Stand on Your Own Two Feet

Stand on Your Own Two Feet

Have you ever played the game, Jenga? If you have, you know that the object of the game is to balance the tower of blocks as things move and shift. If the base of the tower remains solid and no blocks are removed from the bottom, then the tower can remain stable for a while before they all tumble down.

The same holds true for our bodies. To remain in balance, the structure of our body relies on our feet as the base of which all our “blocks” stack up.

The feet are the source from which our body moves and stays balanced to run, walk, and stand in place. 

An abnormal stance, for example, can compromise your balance and make you more vulnerable to falling and distorted posture. That in turn can cause degenerative changes in the ankles, knees and hips. 

If you have the misfortune of having flat arches, that can change the where the foot strikes, causing more impact in the joints of the legs and lower back.

The main function of the toes is to provide balance, support, and transfer weight during walking by thrusting the body forward during ambulation. They help to increase your stride and allow you to run or walk faster. In addition, there are 26 bones, 33 joints and over 100 muscles, tendons and ligaments that form each foot that all must work together to maintain balance.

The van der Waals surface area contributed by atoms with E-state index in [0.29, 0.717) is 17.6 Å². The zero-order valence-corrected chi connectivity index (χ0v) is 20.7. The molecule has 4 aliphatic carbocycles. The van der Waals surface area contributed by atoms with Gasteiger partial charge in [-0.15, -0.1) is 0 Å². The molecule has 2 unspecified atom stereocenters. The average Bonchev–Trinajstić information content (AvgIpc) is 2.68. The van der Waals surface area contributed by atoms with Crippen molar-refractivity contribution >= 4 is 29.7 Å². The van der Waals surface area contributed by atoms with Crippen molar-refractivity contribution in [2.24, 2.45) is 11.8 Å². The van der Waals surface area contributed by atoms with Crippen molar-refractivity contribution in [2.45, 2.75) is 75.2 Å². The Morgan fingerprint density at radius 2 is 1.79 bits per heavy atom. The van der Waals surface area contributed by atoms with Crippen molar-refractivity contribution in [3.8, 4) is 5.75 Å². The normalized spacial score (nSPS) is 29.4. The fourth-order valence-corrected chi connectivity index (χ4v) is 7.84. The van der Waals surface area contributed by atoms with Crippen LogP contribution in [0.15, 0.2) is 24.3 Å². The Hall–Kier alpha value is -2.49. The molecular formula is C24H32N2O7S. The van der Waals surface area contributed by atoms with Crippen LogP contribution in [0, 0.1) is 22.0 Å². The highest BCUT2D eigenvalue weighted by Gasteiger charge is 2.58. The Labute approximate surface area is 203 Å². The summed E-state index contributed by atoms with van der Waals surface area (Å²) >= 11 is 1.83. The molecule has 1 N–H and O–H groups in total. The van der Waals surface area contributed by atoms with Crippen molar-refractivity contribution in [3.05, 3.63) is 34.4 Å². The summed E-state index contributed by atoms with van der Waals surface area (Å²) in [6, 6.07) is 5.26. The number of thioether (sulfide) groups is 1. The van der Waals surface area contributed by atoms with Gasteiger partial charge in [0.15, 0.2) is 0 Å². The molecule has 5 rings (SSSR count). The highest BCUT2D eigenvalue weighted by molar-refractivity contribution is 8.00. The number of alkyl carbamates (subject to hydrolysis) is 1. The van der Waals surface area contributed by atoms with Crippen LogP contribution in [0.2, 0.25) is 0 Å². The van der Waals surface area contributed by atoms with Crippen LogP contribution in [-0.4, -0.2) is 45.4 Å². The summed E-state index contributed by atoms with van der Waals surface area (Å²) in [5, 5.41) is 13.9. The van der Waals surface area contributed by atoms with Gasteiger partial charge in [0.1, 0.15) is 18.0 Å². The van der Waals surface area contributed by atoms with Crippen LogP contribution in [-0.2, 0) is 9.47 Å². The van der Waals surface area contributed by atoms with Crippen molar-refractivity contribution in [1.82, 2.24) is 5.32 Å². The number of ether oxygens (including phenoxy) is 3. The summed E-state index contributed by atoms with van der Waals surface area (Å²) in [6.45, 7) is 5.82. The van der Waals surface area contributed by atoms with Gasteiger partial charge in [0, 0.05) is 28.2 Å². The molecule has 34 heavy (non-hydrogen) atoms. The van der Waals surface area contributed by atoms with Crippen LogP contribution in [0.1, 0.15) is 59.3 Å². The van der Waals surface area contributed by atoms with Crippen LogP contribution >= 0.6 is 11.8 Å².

If there is pain from a fracture or arthritis in the joint, the foot must compensate for the injury. This can translate into pain or stiffness further up the body. The more impact from the environment that your feet can absorb, the less work the rest of the body must do and less wear and tear on the joints above the feet.

5 Ways to Find Better Balance

  1. See a neurologist or orthopedic doctor if you have nerve sensations or pain to rule out more serious conditions.
  2. See a personal trainer or physical therapist to get exercises specific to correcting imbalances in the feet and legs.
  3. Get fitted at a professional shoe store for correct fitting shoes and inserts for proper support.
  4. See a massage therapist to work specifically on individual muscles of the feet, stretch and do range of motion to eliminate adhesions and restrictions of the many muscles and tendons.
  5. Use massage tools like foot rollers, balls, and stretch bands to maintain healthy foot structure between visits and soak feet regularly in a magnesium bath to help with soreness.

To keep the “blocks” of your body stacked and stable, you must pay attention to what supports the main structure. Be the winner of your “Jenga” by paying attention to the base – your feet – to ensure that your “blocks” won’t topple over.